Rare earth element (REE, lanthanides plus yttrium) behavior in natural environments has been extensively studied. REEs are valuable as components of electronic and renewable energy technologies. The European Community lists REEs as critical raw materials. An understanding of the mobility, accumulation, and global cycle mechanisms of REEs in the natural environment is important for evaluating their reserves for future uses and to anticipate environmental issues involved with the exploitation of these metals.
REE extraction and associated critical elements using in‐situ leaching techniques have been optimized to enhance their extraction rates. Dissolved REEs have been used as a proxy for understanding many geodynamic processes, such as magmatic melting and water‐rock interactions. Dissolved REEs have also been used to trace the environmental impacts of human activity such as shale gas hydraulic fracturing fluid analysis. Eventually, the physicochemical properties of REEs allow for their use as robust proxies for studying low- and high-temperature geochemical reactions.
Geological storage of CO2, part of Carbon and Capture and Storage (CCS) technology, has been considered as a potential method for reducing the accumulation of atmospheric greenhouse gases. Geological storage consists of injecting CO2 previously captured from industrial processes into deep underground rock formations. The aim is thereby to permanently remove CO2 from the atmosphere. The effectiveness of storage depends on the reservoir storage sites’ capacity and integrity.
CO2 storage capacity is driven by porosity, reservoir permeability, and the existence of a sufficient impermeable barrier or cap rock in order to contain the CO2 permanently. Several types of geological formations were identified to present suitable capacity for CCS. To date, these identified reservoirs are deep saline aquifers, coal bed formations, oil and gas reservoirs exploited through Enhanced Oil Recovery techniques using CO2, and, finally, depleted oil and gas reservoirs. Among these storage sites, deep saline aquifers were identified as having the largest storage capacity and worldwide repartition. Once injected, part of the CO2 is physically trapped beneath the impermeable cap rock that acts as a seal, and the remainder of the CO2 dissolves into the aqueous phase. Part of this dissolved CO2 might react with the reservoir rocks to form a new mineral (CO2 mineral trapping), or may remain dissolved into the aqueous phase (solution trapping). Therefore, the understanding of CO2‐water‐rock interaction processes are of primary importance to validate the feasibility and effectiveness of CCS.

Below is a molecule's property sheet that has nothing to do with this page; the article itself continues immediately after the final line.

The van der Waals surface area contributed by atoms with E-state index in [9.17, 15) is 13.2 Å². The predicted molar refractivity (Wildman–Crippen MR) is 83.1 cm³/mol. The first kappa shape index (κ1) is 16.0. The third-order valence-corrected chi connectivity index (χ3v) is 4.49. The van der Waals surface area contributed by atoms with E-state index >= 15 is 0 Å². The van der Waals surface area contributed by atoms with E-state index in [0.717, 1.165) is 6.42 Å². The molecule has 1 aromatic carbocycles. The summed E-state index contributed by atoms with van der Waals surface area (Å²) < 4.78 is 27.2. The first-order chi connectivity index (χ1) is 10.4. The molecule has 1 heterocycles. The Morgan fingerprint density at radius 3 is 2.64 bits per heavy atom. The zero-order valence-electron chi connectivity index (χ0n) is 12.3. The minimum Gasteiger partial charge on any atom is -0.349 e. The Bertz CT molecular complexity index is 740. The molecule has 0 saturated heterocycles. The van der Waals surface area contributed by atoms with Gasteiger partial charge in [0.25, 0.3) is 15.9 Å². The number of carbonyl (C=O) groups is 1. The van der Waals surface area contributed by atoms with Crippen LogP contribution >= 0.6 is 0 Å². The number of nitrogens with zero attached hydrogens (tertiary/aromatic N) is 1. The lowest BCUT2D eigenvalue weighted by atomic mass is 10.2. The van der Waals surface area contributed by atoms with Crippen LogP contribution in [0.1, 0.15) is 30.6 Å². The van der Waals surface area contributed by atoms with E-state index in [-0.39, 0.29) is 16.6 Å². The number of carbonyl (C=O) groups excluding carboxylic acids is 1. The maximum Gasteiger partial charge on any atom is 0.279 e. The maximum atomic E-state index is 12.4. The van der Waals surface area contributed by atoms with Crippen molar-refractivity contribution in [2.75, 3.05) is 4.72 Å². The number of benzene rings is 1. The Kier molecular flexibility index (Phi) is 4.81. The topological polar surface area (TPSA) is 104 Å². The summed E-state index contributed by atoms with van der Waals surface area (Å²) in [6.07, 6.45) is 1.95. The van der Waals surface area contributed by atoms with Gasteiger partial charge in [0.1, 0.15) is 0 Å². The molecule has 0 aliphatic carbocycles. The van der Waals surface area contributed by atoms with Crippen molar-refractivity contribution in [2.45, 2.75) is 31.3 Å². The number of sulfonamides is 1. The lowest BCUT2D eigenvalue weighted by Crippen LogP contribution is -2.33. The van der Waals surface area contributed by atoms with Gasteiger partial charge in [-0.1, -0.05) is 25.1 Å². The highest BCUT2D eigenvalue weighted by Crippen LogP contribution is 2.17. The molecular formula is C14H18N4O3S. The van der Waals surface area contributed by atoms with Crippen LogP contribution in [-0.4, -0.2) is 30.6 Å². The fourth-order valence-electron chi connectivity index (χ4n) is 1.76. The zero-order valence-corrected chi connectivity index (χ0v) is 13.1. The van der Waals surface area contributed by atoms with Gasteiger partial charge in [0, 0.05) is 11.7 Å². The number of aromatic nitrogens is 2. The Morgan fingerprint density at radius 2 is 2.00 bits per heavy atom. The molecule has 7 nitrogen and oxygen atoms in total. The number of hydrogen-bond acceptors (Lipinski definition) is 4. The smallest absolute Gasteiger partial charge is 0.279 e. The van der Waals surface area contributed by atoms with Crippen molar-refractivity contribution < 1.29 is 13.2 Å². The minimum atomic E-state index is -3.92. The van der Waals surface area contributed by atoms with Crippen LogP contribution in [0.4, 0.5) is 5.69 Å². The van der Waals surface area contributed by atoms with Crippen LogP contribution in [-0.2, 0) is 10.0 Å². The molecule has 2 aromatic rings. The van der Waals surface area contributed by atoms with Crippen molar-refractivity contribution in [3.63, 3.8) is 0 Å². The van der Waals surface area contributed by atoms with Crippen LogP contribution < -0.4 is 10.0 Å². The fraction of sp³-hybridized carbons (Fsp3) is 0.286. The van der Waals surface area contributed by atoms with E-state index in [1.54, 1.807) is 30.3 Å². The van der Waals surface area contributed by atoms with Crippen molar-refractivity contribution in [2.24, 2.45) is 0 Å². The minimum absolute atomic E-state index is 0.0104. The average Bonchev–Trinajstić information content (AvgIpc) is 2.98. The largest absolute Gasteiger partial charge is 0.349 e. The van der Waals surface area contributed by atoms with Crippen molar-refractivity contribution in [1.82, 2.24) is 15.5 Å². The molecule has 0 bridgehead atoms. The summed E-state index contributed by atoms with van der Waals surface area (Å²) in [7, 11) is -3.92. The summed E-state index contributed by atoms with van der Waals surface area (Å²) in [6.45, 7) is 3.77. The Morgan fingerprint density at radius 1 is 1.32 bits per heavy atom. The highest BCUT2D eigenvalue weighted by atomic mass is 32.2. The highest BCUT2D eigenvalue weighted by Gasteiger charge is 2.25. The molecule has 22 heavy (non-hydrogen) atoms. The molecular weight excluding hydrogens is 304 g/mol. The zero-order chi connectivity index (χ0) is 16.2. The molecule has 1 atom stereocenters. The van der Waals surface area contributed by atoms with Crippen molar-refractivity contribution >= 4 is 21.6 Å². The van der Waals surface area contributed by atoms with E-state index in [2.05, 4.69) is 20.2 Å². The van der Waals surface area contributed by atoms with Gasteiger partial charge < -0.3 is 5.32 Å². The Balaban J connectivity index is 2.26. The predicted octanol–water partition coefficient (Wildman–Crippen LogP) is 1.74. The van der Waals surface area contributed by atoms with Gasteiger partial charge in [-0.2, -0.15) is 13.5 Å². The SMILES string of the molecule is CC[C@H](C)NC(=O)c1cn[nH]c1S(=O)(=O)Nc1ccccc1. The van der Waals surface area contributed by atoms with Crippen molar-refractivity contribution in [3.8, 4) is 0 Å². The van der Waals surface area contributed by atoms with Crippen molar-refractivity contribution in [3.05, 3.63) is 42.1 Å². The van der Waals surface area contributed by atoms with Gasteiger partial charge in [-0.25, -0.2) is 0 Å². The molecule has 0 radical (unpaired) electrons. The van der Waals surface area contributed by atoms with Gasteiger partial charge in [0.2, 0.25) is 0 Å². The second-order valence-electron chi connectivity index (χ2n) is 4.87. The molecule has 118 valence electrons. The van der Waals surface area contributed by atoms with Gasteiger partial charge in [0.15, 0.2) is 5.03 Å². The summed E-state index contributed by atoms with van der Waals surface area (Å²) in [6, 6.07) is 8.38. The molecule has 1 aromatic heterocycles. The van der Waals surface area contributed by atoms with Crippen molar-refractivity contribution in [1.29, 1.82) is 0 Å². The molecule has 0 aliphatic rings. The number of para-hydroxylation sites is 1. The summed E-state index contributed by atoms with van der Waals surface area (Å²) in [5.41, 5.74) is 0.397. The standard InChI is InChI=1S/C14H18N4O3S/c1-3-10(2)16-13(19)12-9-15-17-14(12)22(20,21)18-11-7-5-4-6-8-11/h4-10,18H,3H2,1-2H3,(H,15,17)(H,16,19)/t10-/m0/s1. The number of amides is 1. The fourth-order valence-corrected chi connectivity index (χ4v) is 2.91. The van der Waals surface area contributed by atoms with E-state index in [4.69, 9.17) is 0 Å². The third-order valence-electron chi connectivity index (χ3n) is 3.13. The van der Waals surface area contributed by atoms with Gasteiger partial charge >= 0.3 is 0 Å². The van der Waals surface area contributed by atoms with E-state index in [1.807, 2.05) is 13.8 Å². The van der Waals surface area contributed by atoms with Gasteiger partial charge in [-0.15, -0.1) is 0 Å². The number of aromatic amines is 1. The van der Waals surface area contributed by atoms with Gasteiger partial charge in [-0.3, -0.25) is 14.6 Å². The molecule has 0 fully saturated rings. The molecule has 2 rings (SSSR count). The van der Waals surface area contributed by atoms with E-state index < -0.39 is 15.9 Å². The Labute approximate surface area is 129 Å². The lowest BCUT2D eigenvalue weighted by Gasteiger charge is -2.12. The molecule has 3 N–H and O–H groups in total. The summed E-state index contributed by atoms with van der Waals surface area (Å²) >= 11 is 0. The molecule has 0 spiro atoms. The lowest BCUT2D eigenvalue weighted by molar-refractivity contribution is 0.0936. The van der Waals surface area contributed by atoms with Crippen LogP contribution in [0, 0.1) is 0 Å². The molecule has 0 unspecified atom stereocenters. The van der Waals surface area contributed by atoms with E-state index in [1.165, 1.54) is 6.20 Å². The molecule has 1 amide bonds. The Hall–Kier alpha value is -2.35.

To study this phenomena, numerous experiments were performed in laboratory conditions coupled with geochemical models, which offer good accuracy for chemical reaction description but are limited in time and scale. The study of natural CO2 hydrothermal-rich water offers good analogs to study longtime CO2‐water‐rock interaction, but appears limited to describe phenomena with good accuracy. Several field experiments were performed as a test pilot to approach the scale of the CCS site and to identify technical and scientific gaps.
These different experimental works showed that several issues must be resolved. These issues include the environmental risks involved with CCS. Several pilot experiments, in the field and in the laboratory, have suggested the potential risks of releasing dissolved trace metals into subsurface freshwater aquifers. The release of dissolved metals may be caused by CO2-enriched brine leaking from an initial deep storage reservoir and moving toward the surface.
Among other phenomena, the remobilization of trace metals is related to in‐situ pH and redox perturbations involved with CO2 injection or leakage. In particular, CO2 perturbation may involve pH acidification, enhancing dissolution of the reservoir rock, generating the release of trace metals that may be initially present in the reservoir rock minerals or sorbed onto mineral surfaces. Understanding the fate and of trace metal elements in subsurface geological environments is important. These issues are also valuable for other geoengineering applications such as toxic waste disposal, long-term underground storage of radioactive waste, and surveys of waste landfills.